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Monday, August 31, 2009

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» Settle Tax Debt from 2009 Taxes
Internal Revenue Service or IRS is a federal enforcement and tax assortment organization. Well, this agency poses harsh penalties against tax defaulters. However, sometimes, honest taxpayers also face such kind of problems. These kinds of problems gene... [Read More]

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Jeanie

Is there a 1040 Schedule M form for 2011? I can't find it anywhere. All the Schedule M's are for 2010 or before.

irs tax attorney

Part of the 2009 stimulus package was President Barack Obama's Making Work Pay tax credit, or Schedule M, which adjusted federal withholding tables to increase take-home pay by up to $400 for working individuals and up to $800 for working married couples.

Kay

G Hunt,
Are/were you expecting a refund? Did you get it yet? Was it what you expected? If so, I'd run my tax numbers again using the Schedule M and see if there's a change; if there is, then file an amended return, Form 1040X. Or the IRS might file the Schedule M for you; in that case your refund likely will be larger than your expected. So if a larger check shows up, that's probably why and you don't have to do anything.

G. Hunt

I filed my taxes manually but failed to notice the Schedule M requirement. Now what do I do?

Jack

Gendo is right that tax law gets changed every year, adding to the confusion. I always start working on my tax return by going straight to the "What's New" page of the instruction booklet. This avoids a lot of problems. I still almost missed Schedule M though, because it just doesn't look like the type of credit I could normally take.

I do have to correct one thing. The rich are NOT against flat taxes as they would benefit tremendously [except for the tiny percentage that manage to pay little or no taxes]. A flat tax, while easier at tax time, is regressive and is more of a burden to poor, middle and working class taxpayers. Right Kay?

Kay

Judy, the $250 went to recipients of Social Security, Veterans'and Railroad Board benefits, so just getting other pension money would not qualify a taxpayer. I suspect you are correct; your earned income was sufficient to earn you a portion of the Making Work Pay credit, which could be, but isn't guaranteed to be, up to $400 per worker. Kay

Judy Stevenfeldt

I live in the state of WA but get teachers' retirement pay from CA (NOT social security). My husband received the $250 refund last spring since he's on social security. I did not. My CPA filled out schedule M when doing our taxes, giving me the $250 credit. The IRS rejected the claim, but a phone call to IRS corrected that problem and I will receive a refund after all. Now a friend of mine here who also receives STRS income and NOT social security was told by her CPA that she's not entitled to the $250 claim (which her husband got through social security). Would the fact that I made a little extra money substituting last year while she had no income make any difference? We're both the same age. I believe we are both entitled to the $250 credit through schedule M, aren't we?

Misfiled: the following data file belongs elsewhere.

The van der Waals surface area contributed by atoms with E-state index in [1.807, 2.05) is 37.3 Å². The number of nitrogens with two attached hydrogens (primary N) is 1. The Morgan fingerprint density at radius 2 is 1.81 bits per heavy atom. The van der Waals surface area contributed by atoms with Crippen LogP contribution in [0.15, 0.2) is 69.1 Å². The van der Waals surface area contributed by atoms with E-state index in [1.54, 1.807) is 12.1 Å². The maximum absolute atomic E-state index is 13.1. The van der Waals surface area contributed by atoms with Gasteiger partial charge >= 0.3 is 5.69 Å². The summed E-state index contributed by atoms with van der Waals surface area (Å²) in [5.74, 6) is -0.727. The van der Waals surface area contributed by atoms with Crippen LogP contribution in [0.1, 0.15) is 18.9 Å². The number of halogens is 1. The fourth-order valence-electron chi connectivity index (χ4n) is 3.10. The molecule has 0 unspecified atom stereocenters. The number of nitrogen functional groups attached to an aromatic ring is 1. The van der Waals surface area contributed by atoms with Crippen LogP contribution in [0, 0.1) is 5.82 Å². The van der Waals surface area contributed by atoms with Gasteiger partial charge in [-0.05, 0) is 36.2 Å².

Marsia

Ok, it's tax time and I have filed my taxes through TurboTax 7 times now becase the IRS is rejecting my Schedule M I have fixed per their request each time and I get a rejection notice around 6 hour later. I changed it to show I did and my husband didn't he passed on 31 Jan 09. I am at my wits end, I need my refunde being a widow with 2 kids. I hope it goes throu this time. Can I get help with with?

Kay

Cindy, you're right. It wasn't there last year. It's a new form to account for the Making Work Pay credit money that you got in your paycheck from reduced withholding last year. The amount wasn't much per paycheck; just around $7 to $10 so that's why you probably don't remember getting it. Everyone has to fill out this form, so it's good you did. Kay

Cindy

I don't understand this schedule at all. I completed my taxes online yesterday and sent them off. Scehedule M was compelted online but I don't know if it should of been. After comparing last year and this year's taxes later on at home, I saw that this area was not there last year. I do not have a business and don't remember getting addtl. money back last year. Did I fill the 1040A out wrong this year?

Jack

Yes its a bit of a headache, but don't forget its a tax break. Don't have much sympathy for those who complain about keeping more of their money this year. It seems easy enough for me being self-employed, but not sure about my wife's situation. Thanks for the heads up.

Dave

Is it true the American Opportunity Credit is really 40% of the possible $2500 per student? Its the 40% no one discussed until I saw the 8863 form... Just wondering if I am missing something??????

David Nichols

Thaks for explaining Schedule M. You made it clear and understandable. A lot of people are going to miss this credit if they do their own taxes I'll bet.

Gendo Ikari

Every year, we're going to give the U.S. people a test. Except we change the rules every year. And if you get any questions wrong it costs you money.

Ah, taxes... trillions overpaid due to confusing rules which the government keeps happily, but god forbid you make a mistake in your own favor- you'll be fined and penalized ten times over... with interest.